‘Just damage containment’: Cost of the coronavirus shutdown keeps rising

The mammoth $2 trillion rescue package on the brink of heading to President Donald Trump’s desk would plug some of the massive holes coronavirus is ripping through the American economy.

But the massive effort — the largest single injection of federal cash into the economy in U.S. history — will do nothing to flip the switch back on for an economy enduring the swiftest paralyzation any major developed nation has ever seen.

The third phase of the government’s coronavirus response amounts to 10 percent of America’s total economic output for an entire year. But many economists believe it will need to be followed by a fourth phase and possibly more after that. That’s because damage is mounting across the U.S. and around the globe — even beyond the workers laid off and businesses shut down — with longer-lasting consequences that policy makers likely can’t even see yet.

“The Federal Reserve and Congress are helping avert for now a massive self-feeding economic and financial decline that threatens a devastating combination of a 1930s-like depression and a 2008-like global financial crisis. That’s the good news,” said Mohamed A. El-Erian, chief economic advisor at Allianz. “There will definitely be a need for a phase four.”

The timeline for more action would be “dependent on how long it takes for health policy to get its arms around virus containment, treatment and immunity,” El-Erian said. “The quicker this happens, the more phase four will be about reactivating economic activity rather than just damage containment.”

The need for a fast and massive infusion of federal cash became starkly evident on Thursday when the government reported that 3.3 million Americans applied for jobless benefits in a single week, by far the largest number in history. The previous record was just under 700,000 in 1982.

Federal Reserve Chair Jerome Powell took the highly unusual step of appearing on television on Thursday before the claims numbers came out to calm the public and markets.

“We may well be in a recession,” Powell said on NBC’s “Today” show. But he added that it could be a sharp and short one, particularly as the central bank is taking unprecedented measures to prop up markets and funnel money to small and medium-sized businesses most at risk. “When it comes to this lending, we’re not going to run out of ammunition,” he said. “That’s not going to happen.”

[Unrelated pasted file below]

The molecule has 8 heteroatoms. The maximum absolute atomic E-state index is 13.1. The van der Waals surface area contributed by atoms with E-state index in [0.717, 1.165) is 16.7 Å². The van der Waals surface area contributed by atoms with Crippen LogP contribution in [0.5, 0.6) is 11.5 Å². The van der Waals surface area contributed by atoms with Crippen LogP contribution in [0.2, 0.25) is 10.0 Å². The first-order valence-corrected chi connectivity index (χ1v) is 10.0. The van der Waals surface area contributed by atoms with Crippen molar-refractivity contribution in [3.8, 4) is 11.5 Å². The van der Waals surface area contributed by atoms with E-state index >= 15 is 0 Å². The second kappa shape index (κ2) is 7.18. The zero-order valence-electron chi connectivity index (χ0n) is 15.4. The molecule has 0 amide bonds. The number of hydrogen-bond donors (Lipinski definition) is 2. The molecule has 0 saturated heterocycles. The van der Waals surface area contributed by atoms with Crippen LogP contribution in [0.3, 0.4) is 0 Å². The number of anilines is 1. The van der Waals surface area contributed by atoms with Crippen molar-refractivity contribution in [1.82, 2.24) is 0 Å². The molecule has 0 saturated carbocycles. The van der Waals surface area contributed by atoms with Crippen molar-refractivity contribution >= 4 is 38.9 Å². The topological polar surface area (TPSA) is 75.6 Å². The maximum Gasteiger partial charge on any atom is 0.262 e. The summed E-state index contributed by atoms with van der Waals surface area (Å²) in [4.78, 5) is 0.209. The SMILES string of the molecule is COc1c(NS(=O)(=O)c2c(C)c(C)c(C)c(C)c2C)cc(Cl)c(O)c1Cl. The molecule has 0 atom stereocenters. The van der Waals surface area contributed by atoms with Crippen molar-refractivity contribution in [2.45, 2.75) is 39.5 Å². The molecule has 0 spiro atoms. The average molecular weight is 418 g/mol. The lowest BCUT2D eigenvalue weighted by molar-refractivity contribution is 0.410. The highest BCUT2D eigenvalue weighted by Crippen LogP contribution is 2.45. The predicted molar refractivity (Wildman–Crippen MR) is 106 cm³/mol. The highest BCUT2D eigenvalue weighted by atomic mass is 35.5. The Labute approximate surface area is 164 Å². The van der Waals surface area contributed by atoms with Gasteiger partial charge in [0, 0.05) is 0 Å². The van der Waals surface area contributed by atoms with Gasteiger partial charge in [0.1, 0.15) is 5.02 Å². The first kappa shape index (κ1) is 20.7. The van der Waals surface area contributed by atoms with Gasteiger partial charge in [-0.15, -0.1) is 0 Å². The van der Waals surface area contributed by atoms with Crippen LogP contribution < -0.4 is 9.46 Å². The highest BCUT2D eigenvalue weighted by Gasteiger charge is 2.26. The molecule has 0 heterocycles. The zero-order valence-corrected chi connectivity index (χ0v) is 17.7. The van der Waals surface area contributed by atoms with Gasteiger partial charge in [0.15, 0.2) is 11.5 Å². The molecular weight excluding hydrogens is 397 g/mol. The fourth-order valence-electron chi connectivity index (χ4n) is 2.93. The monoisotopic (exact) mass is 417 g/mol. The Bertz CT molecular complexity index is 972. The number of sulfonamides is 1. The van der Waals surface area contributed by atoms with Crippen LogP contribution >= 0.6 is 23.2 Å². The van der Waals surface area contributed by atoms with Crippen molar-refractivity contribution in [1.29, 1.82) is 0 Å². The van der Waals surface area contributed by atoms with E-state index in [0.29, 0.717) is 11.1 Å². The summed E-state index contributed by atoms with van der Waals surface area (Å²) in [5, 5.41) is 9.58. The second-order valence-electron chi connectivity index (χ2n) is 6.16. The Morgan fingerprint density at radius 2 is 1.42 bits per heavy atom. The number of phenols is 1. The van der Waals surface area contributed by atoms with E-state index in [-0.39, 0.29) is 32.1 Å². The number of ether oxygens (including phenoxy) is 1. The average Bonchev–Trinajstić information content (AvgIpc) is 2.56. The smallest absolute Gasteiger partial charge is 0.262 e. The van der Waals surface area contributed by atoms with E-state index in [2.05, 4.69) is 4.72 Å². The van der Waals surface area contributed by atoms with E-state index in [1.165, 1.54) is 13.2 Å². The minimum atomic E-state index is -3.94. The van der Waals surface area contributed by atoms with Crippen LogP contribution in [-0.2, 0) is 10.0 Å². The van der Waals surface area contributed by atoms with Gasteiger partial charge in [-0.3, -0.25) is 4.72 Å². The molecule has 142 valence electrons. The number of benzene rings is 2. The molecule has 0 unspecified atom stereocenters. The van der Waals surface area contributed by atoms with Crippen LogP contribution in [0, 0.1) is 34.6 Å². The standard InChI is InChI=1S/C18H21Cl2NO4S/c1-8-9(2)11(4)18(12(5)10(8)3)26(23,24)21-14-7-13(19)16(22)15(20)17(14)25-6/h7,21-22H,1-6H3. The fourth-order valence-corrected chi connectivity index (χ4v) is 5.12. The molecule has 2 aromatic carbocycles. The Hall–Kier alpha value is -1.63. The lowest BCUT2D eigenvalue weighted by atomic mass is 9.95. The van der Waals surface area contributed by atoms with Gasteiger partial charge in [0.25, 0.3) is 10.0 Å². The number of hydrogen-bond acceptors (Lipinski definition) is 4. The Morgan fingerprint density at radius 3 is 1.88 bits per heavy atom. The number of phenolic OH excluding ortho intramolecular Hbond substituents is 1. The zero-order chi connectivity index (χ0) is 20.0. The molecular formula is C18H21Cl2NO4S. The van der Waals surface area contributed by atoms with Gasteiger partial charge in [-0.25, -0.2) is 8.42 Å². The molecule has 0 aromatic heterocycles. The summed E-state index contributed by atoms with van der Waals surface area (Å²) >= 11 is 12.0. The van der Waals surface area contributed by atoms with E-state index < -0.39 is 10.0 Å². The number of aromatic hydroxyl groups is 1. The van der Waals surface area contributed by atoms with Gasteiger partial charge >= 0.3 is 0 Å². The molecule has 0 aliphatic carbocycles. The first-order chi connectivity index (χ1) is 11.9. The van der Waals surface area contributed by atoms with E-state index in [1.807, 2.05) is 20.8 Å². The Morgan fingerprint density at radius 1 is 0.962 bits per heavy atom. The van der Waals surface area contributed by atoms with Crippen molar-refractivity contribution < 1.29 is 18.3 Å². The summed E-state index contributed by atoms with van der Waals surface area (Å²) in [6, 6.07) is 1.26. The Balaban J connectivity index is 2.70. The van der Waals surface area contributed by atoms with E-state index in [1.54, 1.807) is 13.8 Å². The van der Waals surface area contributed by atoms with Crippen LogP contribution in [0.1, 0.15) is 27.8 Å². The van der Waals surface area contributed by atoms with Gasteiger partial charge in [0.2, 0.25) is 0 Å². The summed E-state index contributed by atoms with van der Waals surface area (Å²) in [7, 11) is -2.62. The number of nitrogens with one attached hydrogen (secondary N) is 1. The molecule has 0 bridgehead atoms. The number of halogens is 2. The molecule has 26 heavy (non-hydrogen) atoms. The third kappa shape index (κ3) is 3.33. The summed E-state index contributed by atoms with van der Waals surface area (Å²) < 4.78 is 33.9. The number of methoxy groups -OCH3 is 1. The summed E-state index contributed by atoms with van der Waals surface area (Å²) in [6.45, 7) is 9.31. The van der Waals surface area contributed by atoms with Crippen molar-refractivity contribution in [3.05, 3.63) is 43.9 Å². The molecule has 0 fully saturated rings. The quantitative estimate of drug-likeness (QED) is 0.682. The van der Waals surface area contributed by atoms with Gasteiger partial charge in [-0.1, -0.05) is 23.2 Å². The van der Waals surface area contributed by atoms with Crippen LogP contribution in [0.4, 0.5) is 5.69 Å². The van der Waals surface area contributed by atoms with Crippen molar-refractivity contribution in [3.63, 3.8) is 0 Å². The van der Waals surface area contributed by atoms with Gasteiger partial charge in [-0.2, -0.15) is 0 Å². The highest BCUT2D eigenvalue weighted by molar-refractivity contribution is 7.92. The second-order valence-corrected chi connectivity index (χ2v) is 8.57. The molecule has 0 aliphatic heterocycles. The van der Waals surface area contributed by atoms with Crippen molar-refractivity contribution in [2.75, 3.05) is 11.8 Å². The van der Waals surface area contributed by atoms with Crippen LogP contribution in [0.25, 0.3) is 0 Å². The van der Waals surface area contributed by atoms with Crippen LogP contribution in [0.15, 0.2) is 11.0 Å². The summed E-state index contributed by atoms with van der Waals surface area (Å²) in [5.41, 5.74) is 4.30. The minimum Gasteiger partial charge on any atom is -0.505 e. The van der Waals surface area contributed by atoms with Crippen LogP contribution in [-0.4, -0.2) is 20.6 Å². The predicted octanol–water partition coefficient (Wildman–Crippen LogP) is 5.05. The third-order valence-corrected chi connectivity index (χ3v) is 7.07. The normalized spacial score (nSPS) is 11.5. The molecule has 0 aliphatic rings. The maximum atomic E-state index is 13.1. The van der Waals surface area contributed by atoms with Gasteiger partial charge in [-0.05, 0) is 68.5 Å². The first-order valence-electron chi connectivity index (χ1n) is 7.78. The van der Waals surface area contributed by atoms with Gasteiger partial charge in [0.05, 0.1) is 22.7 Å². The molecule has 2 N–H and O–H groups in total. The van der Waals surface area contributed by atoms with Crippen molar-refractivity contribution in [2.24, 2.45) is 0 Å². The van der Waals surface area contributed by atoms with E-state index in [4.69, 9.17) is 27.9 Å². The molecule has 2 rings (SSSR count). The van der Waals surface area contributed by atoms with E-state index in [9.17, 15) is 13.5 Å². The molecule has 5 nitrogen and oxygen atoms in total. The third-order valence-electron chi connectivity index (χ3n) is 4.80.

The extreme volatility that has gripped markets over the past month jolted stocks higher in recent days, with investors riding a wave of momentum tied to the expected passage of the economic rescue package. But stocks remain far from their records of last month and most investors expect considerable volatility in the weeks ahead.

Few analysts are suggesting the “phase three” package is anything less than massive. Many believe it will bring significant relief by jamming cash into the pockets of Americans losing work in mass numbers while propping up many small and midsize business in danger of shutting down in the coming weeks.

It also funnels money to states, hospitals and airlines as well as other hard-hit large businesses. Some governors, including New York’s Andrew Cuomo, have said the aid to states is far too small to help with what are expected to be massive declines in tax revenues that will wreck many state budgets. That is expected to be on lawmakers’ plates in the coming months.

Economists and Wall Street analysts mostly suggest the package, coupled with massive stimulus efforts from the Fed, will boost the fight against the virus and cushion the massive hit to businesses and individuals.

But they mostly describe it as triage, not major surgery. How much more is needed will depend on when the country can return to something resembling normal business.

President Donald Trump is pushing hard to restart the economy by as soon as Easter Sunday, April 12. But the still-rapid spread of the virus and the need for buy-in from state and local officials as well as employers means that date could easily slide for weeks, if not months.

In that case, Washington will have to open up the cash spigots again.

“The Senate stimulus package should keep millions of Americans from very dire straits while they are away from work and keep many businesses where they work from going out of business in the interim,” said Lou Brien, economic strategist at DRW Trading Group. “But there is the dual calculation of how long the quarantine will last and how quickly will life return to normal.”

Brien added that “if the answers to both those questions are longer than expected, then there is trouble, because it is not clear how much more there is in reserve.”

To be sure, a lot of money is about to go out, though it remains to be seen how fast.

The package would send $1,200 checks to many Americans and an additional $500 per child for qualifying families. But taxpayers who don’t already have direct deposit arrangements with the IRS may have to wait a significant period of time to get their money. The payments will go down depending on income, phasing out completely at $99,000 for individuals and $198,000 for joint filers.

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